Cargo continues flooding into Port of LA with 2022 looking to be a repeat performance
As 2021 comes to a close, efforts are underway on multiple fronts to ease the supply chain issues that saw massive ship backups at the ports of Los Angeles and Long Beach.
But while the backups aren’t as visible because of a new queuing system, don’t look for a dramatic easing of the supply chain crunch in the new year, said Port of LA Executive Director Gene Seroka in remarks made on Wednesday, Dec. 15.
Providing his 2021 wrap-up thoughts, along with cargo numbers from November, Seroka enumerated several advances that have been seen: productivity levels are up, cargo dwell times are down.
But, he added: “We’ve got a long way to go and no one is declaring victory.”
Among looming challenges, Seroka said, is providing enough chassis so truck dwell times can be further cut.
As the calendar year nears its end, cargo numbers from January to November stand at about 9.8 million container units, which is 18.7% higher than the previous record for that time period set in 2018 — and puts the nation’s busiest port on track for 10.7 million to 10.8 million twenty-foot equivalent units for the calendar year.
And Seroka, in his monthly virtual news conference, said he foresees that pace continuing through 2022.
With the peak holiday season shipments now done, the rush already is on to beat shipment deadlines before what will be an early Lunar New Year, causing factories in China to close in early February.
After that, Seroka said, U.S. retailers have indicated they’d spend the second quarter of 2022 replenishing their stock.
From there, he said, “we will pivot into an earlier-than-normal peak season” at the end of next year.
While data still needs to be finalized, November cargo figures stand at about 812,000 incoming TEUs, Seroka said, adding that is a 9% decline from November 2020 when the cargo surge was in its early peak.
Some of the container vessels now seen, Seroka said, are smaller ships carrying fewer TEUs.
Store inventories stand only about 1% below where they were 12 months ago, Seroka said, and warehouse inventories are up about 2% compared to the same time last year.
“While there is still much more we need to improve,” Seroka said, “goods are making their way into the hands of consumers.”
A new queuing system for ships now allows vessels to “transit a bit slower and put in a request for labor as they depart Asia,” Seroka said, rather than speeding across the ocean and then jostling to reserve a berth time while anchoring directly offshore.
The new arrangement, he said, is not a way to “hide” or disguise how many vessels are waiting at any given time. The system is still new, he said, but the numbers are now being fully tabulated and posted on the port’s website.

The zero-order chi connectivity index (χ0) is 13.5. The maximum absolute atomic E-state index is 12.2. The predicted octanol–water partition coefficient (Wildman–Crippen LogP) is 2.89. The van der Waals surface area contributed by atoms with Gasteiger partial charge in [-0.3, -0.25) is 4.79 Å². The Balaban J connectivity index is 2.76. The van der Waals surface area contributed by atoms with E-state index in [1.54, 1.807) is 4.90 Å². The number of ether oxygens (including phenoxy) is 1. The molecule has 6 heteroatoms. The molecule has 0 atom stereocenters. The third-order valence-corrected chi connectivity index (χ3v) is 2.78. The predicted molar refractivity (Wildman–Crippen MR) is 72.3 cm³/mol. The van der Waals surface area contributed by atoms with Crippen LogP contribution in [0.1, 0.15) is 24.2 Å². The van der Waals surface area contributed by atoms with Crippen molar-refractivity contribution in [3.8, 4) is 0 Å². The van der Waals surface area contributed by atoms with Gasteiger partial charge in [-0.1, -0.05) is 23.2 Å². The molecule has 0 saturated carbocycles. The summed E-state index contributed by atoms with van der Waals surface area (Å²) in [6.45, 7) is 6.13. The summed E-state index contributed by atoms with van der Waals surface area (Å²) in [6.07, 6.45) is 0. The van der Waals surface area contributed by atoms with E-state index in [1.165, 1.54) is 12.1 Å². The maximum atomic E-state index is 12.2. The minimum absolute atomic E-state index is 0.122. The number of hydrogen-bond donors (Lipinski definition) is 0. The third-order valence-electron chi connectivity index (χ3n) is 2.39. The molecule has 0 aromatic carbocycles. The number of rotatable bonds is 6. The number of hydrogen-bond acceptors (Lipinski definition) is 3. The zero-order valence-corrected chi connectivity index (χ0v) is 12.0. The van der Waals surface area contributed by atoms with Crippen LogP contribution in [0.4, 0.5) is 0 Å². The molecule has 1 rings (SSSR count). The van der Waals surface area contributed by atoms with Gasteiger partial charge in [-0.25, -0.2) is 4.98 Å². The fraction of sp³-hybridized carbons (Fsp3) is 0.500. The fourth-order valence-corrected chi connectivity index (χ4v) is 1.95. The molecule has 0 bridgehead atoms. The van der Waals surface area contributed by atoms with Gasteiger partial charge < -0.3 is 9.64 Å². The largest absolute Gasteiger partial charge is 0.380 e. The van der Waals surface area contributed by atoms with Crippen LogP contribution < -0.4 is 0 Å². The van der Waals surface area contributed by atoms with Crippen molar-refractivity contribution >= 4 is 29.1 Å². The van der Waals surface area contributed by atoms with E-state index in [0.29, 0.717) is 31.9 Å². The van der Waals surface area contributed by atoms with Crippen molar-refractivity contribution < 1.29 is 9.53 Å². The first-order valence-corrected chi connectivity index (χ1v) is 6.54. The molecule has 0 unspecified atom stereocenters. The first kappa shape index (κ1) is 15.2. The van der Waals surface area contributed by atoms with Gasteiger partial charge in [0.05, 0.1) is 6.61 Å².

The protocol now provides more ship safety, especially during high wind events, and the change is also seen as a way to cut pollution in port-side communities.
“Most agree it was a smart decision,” Seroka said of the plan formulated by the Pacific Maritime Association, Pacific Merchant Shipping Association and the Marine Exchange of Southern California.
As of Wednesday, he said, 97 ships were either at anchor, drifting or “slow steaming” toward the San Pedro Bay. Forty-five of those were headed for the Port of Los Angeles, he said, and 52 were going to the Port of Long Beach.
Rail dwell time — the amount of time cargo waits on docks to be picked up and taken to its ultimate destination — now is down from a peak of 13.5 days during summer, Seroka said, to two days currently.
“That’s the lowest it’s been since pre-COVID times,” he said.
Truck dwell time, he said, could be better, but it also has declined from a peak of 11 days to six days.
But problems continue with appointments — now at about 53% — not being picked up by trucking companies or drivers to return empties and pick up loaded cargo containers, Seroka said.
Exports continue to plunge, which is requiring its own focus, the director said.
And empty containers piling up also are still a problem but progress has been made on that front, he said.
There are “71,000 empties (that) exist and we are imploring shipping companies to bring in more and larger sweeper vessels” to remove them, Seroka said. “We’ve created several near-dock depots on Terminal Island so empties can be returned to mid-point locations to better triangulate the flow of the trucks and move cargo out faster.”
The 2021 holiday shopping season, Seroka added, has been “longer than any we’ve seen in the past.”
After urging from the ports, retailers began ordering holiday shipments in the summer to make sure products would be on the shelves in time.
The overall supply chain issues, he said, remain myriad and complex.
“I was talking to a reporter the other day,” Seroka said. “I wasn’t trying to be flippant, but I said it’s almost like a game of Whac-A-Mole.
“There’s a lot on our plate every day,” he said.
Beyond the port borders are bottlenecks being seen elsewhere along the supply chain, including at the nation’s top 20 trucking bottlenecks, two of which are in California, according to a study released this week by TRIP, a national transportation research nonprofit based in Washington, D.C.
The California trucking bottlenecks making the top 20 are the 10 Freeway at the 15 Freeway in San Bernardino, ranking No. 10 overall, and the 60 Freeway at the 57 Freeway in Los Angeles County, coming in at No. 11.
Most of the warehouses that receive and store port cargo are in the Inland Empire.
Freight movement fell 10% by April 2020, an example of the resilience of the supply chain and the country’s reliance on freight movement, according to the report.
National freight movement, which includes for-hire trucking, freight railroad services, inland waterway traffic, pipeline movements and air freight, peaked in August 2019. It bottomed out in April 2020 and by September 2021, it rebounded to within 2% of September 2019.